Freshmen: fifth-year high school seniors

A Fresh Perspective

Stephen Kolison

Freshmen can easily become the butt of jokes by any upperclassman. If we were to step back and just pick one aspect of our behavior, you could make a video called “Sh!t Freshmen Say.” Oh wait, there are already 19 of those on YouTube. As a freshman, I can also see why we can become the source of so many zingers and quips: we are still in high school. That is, we are not physically in high school, but our minds and attitudes are still hanging out in the hallways trying to open a locker while flirting with a jock. This high school mentality is not helping our cause. In fact, it is making our freshman experience somewhere between a snafu and a borderline hot mess.

Don’t get me wrong, I love Case Western Reserve University and all of the fellow freshmen that I’ve met so far. College has turned out to be an awesome experience. If we look back to before we came here, I think it is safe to say that a majority of the class of 2017 loved their senior year. To be honest, I loved it a little too much. We are now fresh off this happy experience of leaving the people that we were cooped up with for years, and now we’re making new friends away from home. The first few weeks of college have been filled with that honeymoon stage. We love it so much that we can easily avoid the reality of the situation; for instance, I love CaseCash. I went from $150 in CaseCash to $45 in two weeks. Did you know that stuff was supposed to last us the semester? My odd example further proves that if the real world is not considered, things can start becoming real pretty quickly.

College for us has been like summer camp. Our residence assistant is the camp counselor that monitors us, but is still a friend in a twisted way. We all stay up until two o’clock completely ignoring quiet hours, even though we know that there’s more important things we need to do. This lack of structure is the opposite of what high school offered, and it comes with more responsibility. Some of us interpret this freedom as a time to get into a relationship with the first person we see. I can attest to seeing hand-holding during day four of orientation.

Then again, this sort of behavior, a part of the high school mentality, is probably a coping mechanism for being forced into this awkward situation of college arrival. For example, everyone has met that student that says, “In high school I got a six on my AP calculus test, a 40 on my ACTs, and a 19.00 GPA. I was also president of my entire student body and volunteered as a flying fireman.”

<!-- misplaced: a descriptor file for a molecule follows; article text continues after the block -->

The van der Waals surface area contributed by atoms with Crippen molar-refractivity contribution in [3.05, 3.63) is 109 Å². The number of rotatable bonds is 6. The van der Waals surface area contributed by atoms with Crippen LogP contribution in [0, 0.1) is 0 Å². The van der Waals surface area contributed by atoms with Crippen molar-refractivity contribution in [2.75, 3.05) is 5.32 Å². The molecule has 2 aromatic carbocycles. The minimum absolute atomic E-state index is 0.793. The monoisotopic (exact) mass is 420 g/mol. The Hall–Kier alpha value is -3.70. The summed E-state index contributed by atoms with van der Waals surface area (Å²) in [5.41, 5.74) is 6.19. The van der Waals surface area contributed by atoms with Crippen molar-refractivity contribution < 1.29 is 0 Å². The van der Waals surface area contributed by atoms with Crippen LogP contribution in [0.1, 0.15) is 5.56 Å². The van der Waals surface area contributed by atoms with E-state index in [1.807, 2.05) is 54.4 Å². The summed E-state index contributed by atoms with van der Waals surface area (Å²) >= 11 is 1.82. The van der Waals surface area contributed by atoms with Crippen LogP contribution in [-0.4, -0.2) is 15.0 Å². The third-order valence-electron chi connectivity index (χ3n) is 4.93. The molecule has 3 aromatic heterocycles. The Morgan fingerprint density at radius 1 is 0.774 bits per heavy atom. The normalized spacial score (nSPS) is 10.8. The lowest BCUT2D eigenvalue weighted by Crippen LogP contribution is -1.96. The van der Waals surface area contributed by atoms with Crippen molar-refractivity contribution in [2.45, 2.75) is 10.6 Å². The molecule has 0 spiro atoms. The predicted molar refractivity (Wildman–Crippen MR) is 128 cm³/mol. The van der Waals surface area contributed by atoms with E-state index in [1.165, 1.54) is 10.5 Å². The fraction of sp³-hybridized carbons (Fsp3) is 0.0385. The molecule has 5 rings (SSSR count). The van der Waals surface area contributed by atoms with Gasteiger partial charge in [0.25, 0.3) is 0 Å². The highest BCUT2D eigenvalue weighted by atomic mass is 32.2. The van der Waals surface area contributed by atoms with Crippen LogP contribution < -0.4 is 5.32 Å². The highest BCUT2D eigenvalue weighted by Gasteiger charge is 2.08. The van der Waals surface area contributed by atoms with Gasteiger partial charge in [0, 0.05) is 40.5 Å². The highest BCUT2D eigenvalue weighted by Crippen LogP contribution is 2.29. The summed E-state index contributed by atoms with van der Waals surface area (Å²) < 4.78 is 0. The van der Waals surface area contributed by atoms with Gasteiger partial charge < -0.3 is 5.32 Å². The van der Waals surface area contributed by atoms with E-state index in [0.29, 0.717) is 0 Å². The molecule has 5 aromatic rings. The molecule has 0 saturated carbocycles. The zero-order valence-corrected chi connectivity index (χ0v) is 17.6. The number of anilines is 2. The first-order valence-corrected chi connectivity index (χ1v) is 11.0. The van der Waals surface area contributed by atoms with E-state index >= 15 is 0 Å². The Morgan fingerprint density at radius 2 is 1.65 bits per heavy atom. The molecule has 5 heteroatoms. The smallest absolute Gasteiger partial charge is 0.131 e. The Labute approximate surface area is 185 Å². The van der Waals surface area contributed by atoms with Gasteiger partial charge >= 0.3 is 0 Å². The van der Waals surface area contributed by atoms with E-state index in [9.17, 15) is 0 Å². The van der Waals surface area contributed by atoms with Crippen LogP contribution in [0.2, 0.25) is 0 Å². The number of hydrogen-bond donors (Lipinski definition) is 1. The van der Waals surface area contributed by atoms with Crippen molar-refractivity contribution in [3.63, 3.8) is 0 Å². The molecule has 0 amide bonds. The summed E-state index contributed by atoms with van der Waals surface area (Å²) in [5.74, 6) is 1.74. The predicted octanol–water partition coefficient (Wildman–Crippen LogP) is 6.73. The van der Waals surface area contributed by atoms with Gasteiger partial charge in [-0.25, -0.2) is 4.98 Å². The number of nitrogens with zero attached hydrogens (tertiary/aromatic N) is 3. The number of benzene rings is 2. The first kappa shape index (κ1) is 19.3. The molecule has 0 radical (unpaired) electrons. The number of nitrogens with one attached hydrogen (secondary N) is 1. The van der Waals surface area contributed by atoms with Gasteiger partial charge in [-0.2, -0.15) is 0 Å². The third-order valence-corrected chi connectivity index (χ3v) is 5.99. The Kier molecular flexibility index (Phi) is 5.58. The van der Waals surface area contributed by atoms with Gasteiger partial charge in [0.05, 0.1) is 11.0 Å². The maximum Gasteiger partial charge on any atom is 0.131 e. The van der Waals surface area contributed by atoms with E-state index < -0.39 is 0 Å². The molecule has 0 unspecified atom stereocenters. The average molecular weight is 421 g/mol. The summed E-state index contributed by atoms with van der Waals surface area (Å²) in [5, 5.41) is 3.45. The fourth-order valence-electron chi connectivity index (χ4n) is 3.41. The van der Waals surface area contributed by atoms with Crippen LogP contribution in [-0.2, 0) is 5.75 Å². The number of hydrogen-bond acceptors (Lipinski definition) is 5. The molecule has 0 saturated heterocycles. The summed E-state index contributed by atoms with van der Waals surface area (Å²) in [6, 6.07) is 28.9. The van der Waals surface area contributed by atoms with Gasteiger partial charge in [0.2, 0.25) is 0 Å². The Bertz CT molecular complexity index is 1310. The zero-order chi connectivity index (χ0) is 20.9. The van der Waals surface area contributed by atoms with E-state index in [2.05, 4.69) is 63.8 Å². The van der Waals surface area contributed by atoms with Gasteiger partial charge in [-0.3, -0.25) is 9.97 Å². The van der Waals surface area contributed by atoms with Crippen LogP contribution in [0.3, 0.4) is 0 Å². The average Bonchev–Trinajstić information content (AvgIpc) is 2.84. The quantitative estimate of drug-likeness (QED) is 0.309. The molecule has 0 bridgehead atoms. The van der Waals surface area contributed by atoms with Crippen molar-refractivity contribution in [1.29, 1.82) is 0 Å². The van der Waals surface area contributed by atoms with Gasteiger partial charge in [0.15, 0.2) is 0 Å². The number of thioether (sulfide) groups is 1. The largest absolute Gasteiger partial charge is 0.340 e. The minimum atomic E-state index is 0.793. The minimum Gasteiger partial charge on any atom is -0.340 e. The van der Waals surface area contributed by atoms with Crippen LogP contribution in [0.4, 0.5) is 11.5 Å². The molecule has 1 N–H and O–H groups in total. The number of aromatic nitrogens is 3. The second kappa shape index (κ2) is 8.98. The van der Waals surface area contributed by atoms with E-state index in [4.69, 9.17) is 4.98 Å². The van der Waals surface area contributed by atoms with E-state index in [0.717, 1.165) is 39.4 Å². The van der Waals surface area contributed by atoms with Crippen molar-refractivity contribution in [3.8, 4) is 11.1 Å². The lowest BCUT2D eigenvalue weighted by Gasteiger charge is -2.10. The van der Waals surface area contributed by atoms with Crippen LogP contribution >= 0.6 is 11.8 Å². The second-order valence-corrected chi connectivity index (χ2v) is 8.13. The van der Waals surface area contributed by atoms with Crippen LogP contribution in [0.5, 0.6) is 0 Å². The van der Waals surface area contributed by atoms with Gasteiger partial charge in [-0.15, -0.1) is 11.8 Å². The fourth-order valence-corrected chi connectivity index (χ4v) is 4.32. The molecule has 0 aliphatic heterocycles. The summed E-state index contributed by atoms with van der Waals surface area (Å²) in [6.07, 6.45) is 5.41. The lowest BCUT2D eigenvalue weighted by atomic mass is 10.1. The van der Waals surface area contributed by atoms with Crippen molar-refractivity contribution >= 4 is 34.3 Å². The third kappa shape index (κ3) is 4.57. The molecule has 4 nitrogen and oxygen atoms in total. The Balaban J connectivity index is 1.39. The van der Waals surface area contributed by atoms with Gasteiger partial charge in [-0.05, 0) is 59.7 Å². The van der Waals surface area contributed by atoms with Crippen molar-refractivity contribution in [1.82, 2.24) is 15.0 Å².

Does anyone really think that that’s still relevant? Do you know why so many girls shave their heads before they get to college? Because they want a new start. College offers a new, clean slate. The fact that we could reinvent ourselves is daunting. We spent four years building up a reputation, making friends, and trying to get into a good college, and some of us are left to wonder what defines us now once we’ve achieved all of that.

When the real world decides to catch up with us, there’s an overwhelming sensation that takes over our feelings. Some days I feel like I am more than a hot mess—I am a burnt mess. Hopefully some of my fellow freshmen can relate. You have two tests back-to-back and a quiz the next day.

You also know for sure that you cannot “get by” any more. You see other people who have their lives together. By the first week of school, they know that they are going to be president of the class while you have no idea what you’re doing tomorrow. In fact, the food at Leutner is the only constant thing in your life at the moment.

Then there are the hundreds of us who are BME and pre-med, or just plain pre-med. When I am asked what I am doing here at CWRU all I can think is, “Do you want to take my shirt off, give you my blood type and my first born child? Because this interview is getting personal.”

Honestly, I just have no clue what I am doing. For some odd reason, I think it is okay to be a little confused so long as you are maintaining some control over your life. I remember officer Mark giving me some advice as I crossed the street: “Take it one week at a time.” And for now, I think that will do.

Stephen Kolison is a first-year biology student. While confining himself to his dorm, he enjoys knitting while watching Game of Thrones and Downton Abbey.